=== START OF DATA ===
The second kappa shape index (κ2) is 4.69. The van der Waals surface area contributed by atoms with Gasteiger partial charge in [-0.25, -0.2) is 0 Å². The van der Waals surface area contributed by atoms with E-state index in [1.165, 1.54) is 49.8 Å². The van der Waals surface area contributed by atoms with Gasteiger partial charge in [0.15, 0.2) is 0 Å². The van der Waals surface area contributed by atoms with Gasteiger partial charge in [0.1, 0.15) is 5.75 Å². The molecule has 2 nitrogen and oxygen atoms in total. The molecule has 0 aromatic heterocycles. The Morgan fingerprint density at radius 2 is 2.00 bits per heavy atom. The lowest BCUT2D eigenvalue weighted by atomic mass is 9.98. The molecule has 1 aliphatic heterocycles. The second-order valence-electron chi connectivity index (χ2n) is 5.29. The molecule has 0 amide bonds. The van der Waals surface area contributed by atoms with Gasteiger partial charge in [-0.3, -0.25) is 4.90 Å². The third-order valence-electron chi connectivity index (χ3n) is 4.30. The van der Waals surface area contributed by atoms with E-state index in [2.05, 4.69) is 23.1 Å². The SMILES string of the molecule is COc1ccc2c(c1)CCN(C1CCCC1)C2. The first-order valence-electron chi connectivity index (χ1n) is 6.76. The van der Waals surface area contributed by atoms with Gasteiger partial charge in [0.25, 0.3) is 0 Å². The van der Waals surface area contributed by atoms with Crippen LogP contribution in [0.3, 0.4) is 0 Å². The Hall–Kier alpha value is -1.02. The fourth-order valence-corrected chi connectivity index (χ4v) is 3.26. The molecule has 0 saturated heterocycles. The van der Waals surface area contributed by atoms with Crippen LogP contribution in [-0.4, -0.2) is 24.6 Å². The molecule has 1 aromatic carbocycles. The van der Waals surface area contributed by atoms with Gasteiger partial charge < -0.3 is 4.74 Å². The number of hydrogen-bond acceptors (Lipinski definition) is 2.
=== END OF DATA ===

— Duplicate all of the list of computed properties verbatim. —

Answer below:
The second kappa shape index (κ2) is 4.69. The van der Waals surface area contributed by atoms with Gasteiger partial charge in [-0.25, -0.2) is 0 Å². The van der Waals surface area contributed by atoms with E-state index in [1.165, 1.54) is 49.8 Å². The van der Waals surface area contributed by atoms with Gasteiger partial charge in [0.15, 0.2) is 0 Å². The van der Waals surface area contributed by atoms with Gasteiger partial charge in [0.1, 0.15) is 5.75 Å². The molecule has 2 nitrogen and oxygen atoms in total. The molecule has 0 aromatic heterocycles. The Morgan fingerprint density at radius 2 is 2.00 bits per heavy atom. The lowest BCUT2D eigenvalue weighted by atomic mass is 9.98. The molecule has 1 aliphatic heterocycles. The second-order valence-electron chi connectivity index (χ2n) is 5.29. The molecule has 0 amide bonds. The van der Waals surface area contributed by atoms with Gasteiger partial charge in [-0.3, -0.25) is 4.90 Å². The third-order valence-electron chi connectivity index (χ3n) is 4.30. The van der Waals surface area contributed by atoms with E-state index in [2.05, 4.69) is 23.1 Å². The SMILES string of the molecule is COc1ccc2c(c1)CCN(C1CCCC1)C2. The first-order valence-electron chi connectivity index (χ1n) is 6.76. The van der Waals surface area contributed by atoms with Gasteiger partial charge in [0.25, 0.3) is 0 Å². The van der Waals surface area contributed by atoms with Crippen LogP contribution in [0.3, 0.4) is 0 Å². The Hall–Kier alpha value is -1.02. The fourth-order valence-corrected chi connectivity index (χ4v) is 3.26. The molecule has 0 saturated heterocycles. The van der Waals surface area contributed by atoms with Crippen LogP contribution in [-0.4, -0.2) is 24.6 Å². The molecule has 1 aromatic carbocycles. The van der Waals surface area contributed by atoms with Gasteiger partial charge < -0.3 is 4.74 Å². The number of hydrogen-bond acceptors (Lipinski definition) is 2.